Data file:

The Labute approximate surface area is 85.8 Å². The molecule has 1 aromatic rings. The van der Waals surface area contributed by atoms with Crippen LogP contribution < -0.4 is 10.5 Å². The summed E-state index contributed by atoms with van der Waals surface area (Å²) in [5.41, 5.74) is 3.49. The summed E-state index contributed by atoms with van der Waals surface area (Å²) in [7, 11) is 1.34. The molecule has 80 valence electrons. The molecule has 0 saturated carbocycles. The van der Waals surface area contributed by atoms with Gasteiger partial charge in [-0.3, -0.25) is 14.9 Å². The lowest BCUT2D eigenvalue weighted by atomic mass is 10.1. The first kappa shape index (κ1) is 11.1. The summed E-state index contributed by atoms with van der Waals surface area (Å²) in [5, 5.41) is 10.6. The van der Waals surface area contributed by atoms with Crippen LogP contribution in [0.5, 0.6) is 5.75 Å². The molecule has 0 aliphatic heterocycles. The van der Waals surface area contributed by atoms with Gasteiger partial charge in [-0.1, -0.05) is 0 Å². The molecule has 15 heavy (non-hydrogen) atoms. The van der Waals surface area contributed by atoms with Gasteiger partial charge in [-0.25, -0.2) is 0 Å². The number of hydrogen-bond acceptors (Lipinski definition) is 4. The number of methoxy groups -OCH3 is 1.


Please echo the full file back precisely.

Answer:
The Labute approximate surface area is 85.8 Å². The molecule has 1 aromatic rings. The van der Waals surface area contributed by atoms with Crippen LogP contribution < -0.4 is 10.5 Å². The summed E-state index contributed by atoms with van der Waals surface area (Å²) in [5.41, 5.74) is 3.49. The summed E-state index contributed by atoms with van der Waals surface area (Å²) in [7, 11) is 1.34. The molecule has 80 valence electrons. The molecule has 0 saturated carbocycles. The van der Waals surface area contributed by atoms with Gasteiger partial charge in [-0.3, -0.25) is 14.9 Å². The lowest BCUT2D eigenvalue weighted by atomic mass is 10.1. The first kappa shape index (κ1) is 11.1. The summed E-state index contributed by atoms with van der Waals surface area (Å²) in [5, 5.41) is 10.6. The van der Waals surface area contributed by atoms with Crippen LogP contribution in [0.5, 0.6) is 5.75 Å². The molecule has 0 aliphatic heterocycles. The van der Waals surface area contributed by atoms with Gasteiger partial charge in [-0.1, -0.05) is 0 Å². The molecule has 15 heavy (non-hydrogen) atoms. The van der Waals surface area contributed by atoms with Gasteiger partial charge in [-0.25, -0.2) is 0 Å². The number of hydrogen-bond acceptors (Lipinski definition) is 4. The number of methoxy groups -OCH3 is 1.